Black Lives Matter protesters who blocked L.A. freeway are ‘vessels of change,’ lawyer tells jury
Demonstrators accused of blocking the 101 Freeway during a 2014 protest against police abuse were exercising their free-speech rights and used nonviolent action to make their point, a defense attorney told jurors on Thursday.
As the trial of seven Black Lives Matter protesters began in an East Los Angeles courtroom, attorney Caree Harper said the demonstrators wanted to improve the treatment of blacks and other people of color by law enforcement in Los Angeles and elsewhere, and compared their action to that of civil rights icons such as Rosa Parks, Martin Luther King Jr. and Malcolm X.
“You have an unique opportunity to be a witness to these vessels of change,” she told jurors, adding: “Change is coming to Los Angeles.”
But prosecutor Jennifer Wexler told jurors that no matter the reason for their behavior, the defendants shut down a freeway and snarled traffic for miles, then refused officers’ orders to disperse.
“Voice your opinion — but do it legally,” Wexler said.
“They did not want to listen to what officers had to say and they did not want to leave,” she added.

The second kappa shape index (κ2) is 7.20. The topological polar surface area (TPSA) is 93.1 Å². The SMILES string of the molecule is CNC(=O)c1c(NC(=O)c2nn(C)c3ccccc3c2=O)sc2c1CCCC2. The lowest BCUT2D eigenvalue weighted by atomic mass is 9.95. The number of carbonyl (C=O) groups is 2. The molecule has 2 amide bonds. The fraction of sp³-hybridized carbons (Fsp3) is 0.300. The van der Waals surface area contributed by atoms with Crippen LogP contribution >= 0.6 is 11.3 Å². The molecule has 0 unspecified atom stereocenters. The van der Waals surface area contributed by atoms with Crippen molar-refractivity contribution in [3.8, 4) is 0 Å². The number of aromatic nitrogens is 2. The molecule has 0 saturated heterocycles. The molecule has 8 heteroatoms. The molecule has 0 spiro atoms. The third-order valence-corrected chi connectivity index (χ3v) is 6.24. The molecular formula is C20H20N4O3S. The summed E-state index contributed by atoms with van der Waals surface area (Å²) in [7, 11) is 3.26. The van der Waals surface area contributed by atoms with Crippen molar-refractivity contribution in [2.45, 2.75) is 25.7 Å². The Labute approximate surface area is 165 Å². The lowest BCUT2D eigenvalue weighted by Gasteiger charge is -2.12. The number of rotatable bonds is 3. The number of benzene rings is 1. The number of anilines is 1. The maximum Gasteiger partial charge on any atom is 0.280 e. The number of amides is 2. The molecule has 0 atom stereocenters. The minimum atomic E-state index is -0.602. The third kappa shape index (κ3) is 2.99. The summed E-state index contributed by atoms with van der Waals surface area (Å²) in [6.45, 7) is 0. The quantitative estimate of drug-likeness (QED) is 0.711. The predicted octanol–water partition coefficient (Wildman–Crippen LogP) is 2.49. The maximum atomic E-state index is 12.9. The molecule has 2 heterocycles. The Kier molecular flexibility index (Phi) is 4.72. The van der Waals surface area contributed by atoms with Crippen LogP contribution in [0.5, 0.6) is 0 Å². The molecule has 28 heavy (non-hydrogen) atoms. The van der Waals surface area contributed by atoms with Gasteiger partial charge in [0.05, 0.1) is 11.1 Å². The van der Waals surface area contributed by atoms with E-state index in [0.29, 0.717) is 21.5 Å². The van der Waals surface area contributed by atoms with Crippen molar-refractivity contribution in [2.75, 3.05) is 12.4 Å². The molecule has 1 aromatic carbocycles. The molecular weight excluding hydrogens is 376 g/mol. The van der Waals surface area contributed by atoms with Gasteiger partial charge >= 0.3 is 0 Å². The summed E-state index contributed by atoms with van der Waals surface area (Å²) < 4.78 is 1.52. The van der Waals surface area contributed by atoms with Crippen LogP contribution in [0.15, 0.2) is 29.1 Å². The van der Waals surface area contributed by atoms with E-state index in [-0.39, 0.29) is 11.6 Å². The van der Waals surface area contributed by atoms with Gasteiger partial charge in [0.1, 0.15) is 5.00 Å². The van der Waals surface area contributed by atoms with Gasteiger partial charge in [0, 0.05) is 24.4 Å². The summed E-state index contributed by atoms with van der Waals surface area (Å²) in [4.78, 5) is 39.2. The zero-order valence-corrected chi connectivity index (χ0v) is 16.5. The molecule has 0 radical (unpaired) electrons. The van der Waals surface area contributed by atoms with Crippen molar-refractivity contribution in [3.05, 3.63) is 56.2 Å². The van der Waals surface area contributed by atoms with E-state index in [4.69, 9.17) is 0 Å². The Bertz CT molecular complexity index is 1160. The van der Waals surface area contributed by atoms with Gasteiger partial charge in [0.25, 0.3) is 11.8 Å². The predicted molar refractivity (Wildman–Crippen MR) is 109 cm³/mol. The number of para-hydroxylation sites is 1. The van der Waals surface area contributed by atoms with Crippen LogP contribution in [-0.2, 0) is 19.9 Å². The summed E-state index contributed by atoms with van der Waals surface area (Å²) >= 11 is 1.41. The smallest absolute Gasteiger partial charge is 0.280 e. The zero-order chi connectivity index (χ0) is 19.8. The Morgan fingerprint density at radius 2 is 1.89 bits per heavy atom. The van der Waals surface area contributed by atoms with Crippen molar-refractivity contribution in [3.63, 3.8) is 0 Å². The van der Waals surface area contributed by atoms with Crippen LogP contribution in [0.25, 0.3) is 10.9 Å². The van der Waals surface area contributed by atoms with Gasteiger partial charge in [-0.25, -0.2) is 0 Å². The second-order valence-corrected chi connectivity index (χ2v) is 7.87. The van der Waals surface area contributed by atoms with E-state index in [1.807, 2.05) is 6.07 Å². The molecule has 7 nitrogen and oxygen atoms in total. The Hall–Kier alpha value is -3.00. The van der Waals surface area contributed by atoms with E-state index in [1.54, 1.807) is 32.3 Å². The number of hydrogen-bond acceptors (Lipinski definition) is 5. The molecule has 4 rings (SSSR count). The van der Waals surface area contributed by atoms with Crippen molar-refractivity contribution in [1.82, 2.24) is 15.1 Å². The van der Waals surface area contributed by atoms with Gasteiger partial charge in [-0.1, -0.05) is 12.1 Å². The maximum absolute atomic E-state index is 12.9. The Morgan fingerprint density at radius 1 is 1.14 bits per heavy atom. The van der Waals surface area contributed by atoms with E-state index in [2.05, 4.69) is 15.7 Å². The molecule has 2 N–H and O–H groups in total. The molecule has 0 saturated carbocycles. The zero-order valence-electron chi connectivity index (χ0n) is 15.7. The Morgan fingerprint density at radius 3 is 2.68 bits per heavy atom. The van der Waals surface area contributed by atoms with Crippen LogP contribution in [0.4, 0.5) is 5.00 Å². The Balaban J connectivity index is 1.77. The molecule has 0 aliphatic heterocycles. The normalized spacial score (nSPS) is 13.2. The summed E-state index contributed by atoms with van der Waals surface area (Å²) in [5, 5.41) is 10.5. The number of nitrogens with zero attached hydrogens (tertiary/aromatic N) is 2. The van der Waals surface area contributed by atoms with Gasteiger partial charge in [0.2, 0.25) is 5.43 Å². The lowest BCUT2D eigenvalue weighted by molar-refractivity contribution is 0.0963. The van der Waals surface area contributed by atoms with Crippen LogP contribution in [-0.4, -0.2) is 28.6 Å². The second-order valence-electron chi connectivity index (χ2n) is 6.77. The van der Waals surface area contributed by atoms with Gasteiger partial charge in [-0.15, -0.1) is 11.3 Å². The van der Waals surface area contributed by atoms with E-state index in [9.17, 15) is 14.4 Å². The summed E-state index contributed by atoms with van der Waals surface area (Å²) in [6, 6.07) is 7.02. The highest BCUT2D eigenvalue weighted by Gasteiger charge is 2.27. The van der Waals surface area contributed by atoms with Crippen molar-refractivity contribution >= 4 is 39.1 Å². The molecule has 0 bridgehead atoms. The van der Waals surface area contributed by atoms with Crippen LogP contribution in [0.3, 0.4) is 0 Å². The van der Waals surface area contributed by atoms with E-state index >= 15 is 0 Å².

The defendants — Rosa Clemente, Haewon Asfaw, Povi-Tamu Bryant, Sha Dixon, Todd Harris, Damon Turner and Jas Wade — were among 323 demonstrators who were arrested while protesting the police killing of a young black man in Missouri.
The group is accused of blocking lanes of the northbound 101 freeway near Alvarado Street on the morning of Nov. 26, 2014.
Those on trial are charged with obstructing a thoroughfare and refusing to comply with lawful police orders. Both charges are misdemeanors.
The protests in Los Angeles followed news that a grand jury would not indict a police officer in the shooting death of 18-year-old Michael Brown in Missouri.
That decision set off scores of protests in cities across the country, some marked by violence and looting. Demonstrations in Los Angeles were calmer but police arrested more than 300 people, surpassing arrest figures in cities that experienced more violent disturbances, such as Oakland, St. Louis and Ferguson.
Los Angeles City prosecutors declined to file criminal charges against the vast majority of the people detained by police.
Eventually, 27 protesters — fewer than 9% — were charged.
The charges included obstructing thoroughfares, refusing police orders and assault or battery on officers.
Charges of resisting arrest against Jasmyne Cannick, a political consultant and frequent critic of the Los Angeles Police Department, were later dropped.
Harper, who represents Dixon, told jurors that her client and the others were demonstrating against police “systematically executing people of all colors,” and said prosecutors would fail in proving a malicious intent by the group.
“They were chanting ‘No justice, no peace, no racist police,’” she said.
Defense attorney Nana Gyamfi, who represents six of the defendants, will give an opening statement after the prosecution concludes its case.
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